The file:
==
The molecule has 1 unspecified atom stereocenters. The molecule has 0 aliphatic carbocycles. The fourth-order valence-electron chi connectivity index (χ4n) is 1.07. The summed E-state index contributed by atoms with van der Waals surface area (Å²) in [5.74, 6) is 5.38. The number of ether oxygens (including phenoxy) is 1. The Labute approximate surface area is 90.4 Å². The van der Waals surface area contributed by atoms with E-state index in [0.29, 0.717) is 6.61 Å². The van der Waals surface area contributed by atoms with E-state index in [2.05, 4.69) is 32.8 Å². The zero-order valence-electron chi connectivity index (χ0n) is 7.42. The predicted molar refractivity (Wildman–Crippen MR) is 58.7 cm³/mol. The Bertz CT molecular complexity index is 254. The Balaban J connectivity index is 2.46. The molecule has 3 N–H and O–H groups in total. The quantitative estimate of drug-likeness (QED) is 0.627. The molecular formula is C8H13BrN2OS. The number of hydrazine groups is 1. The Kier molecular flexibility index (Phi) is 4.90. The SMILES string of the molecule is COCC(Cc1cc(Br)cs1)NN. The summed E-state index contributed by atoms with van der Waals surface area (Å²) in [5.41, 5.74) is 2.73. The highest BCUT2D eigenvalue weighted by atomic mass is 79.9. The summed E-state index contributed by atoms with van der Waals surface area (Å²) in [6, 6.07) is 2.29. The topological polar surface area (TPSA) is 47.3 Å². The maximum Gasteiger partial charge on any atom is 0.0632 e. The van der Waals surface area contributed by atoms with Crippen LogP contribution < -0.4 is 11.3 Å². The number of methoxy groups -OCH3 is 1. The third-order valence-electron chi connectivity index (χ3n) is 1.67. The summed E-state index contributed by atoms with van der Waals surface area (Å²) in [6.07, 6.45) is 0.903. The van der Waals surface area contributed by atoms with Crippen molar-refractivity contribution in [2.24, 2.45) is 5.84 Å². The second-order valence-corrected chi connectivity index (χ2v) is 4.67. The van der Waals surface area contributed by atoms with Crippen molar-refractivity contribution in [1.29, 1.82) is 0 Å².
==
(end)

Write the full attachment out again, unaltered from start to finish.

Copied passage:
The molecule has 1 unspecified atom stereocenters. The molecule has 0 aliphatic carbocycles. The fourth-order valence-electron chi connectivity index (χ4n) is 1.07. The summed E-state index contributed by atoms with van der Waals surface area (Å²) in [5.74, 6) is 5.38. The number of ether oxygens (including phenoxy) is 1. The Labute approximate surface area is 90.4 Å². The van der Waals surface area contributed by atoms with E-state index in [0.29, 0.717) is 6.61 Å². The van der Waals surface area contributed by atoms with E-state index in [2.05, 4.69) is 32.8 Å². The zero-order valence-electron chi connectivity index (χ0n) is 7.42. The predicted molar refractivity (Wildman–Crippen MR) is 58.7 cm³/mol. The Bertz CT molecular complexity index is 254. The Balaban J connectivity index is 2.46. The molecule has 3 N–H and O–H groups in total. The quantitative estimate of drug-likeness (QED) is 0.627. The molecular formula is C8H13BrN2OS. The number of hydrazine groups is 1. The Kier molecular flexibility index (Phi) is 4.90. The SMILES string of the molecule is COCC(Cc1cc(Br)cs1)NN. The summed E-state index contributed by atoms with van der Waals surface area (Å²) in [5.41, 5.74) is 2.73. The highest BCUT2D eigenvalue weighted by atomic mass is 79.9. The summed E-state index contributed by atoms with van der Waals surface area (Å²) in [6, 6.07) is 2.29. The topological polar surface area (TPSA) is 47.3 Å². The maximum Gasteiger partial charge on any atom is 0.0632 e. The van der Waals surface area contributed by atoms with Crippen LogP contribution < -0.4 is 11.3 Å². The number of methoxy groups -OCH3 is 1. The third-order valence-electron chi connectivity index (χ3n) is 1.67. The summed E-state index contributed by atoms with van der Waals surface area (Å²) in [6.07, 6.45) is 0.903. The van der Waals surface area contributed by atoms with Crippen molar-refractivity contribution in [2.24, 2.45) is 5.84 Å². The second-order valence-corrected chi connectivity index (χ2v) is 4.67. The van der Waals surface area contributed by atoms with Crippen molar-refractivity contribution in [1.29, 1.82) is 0 Å².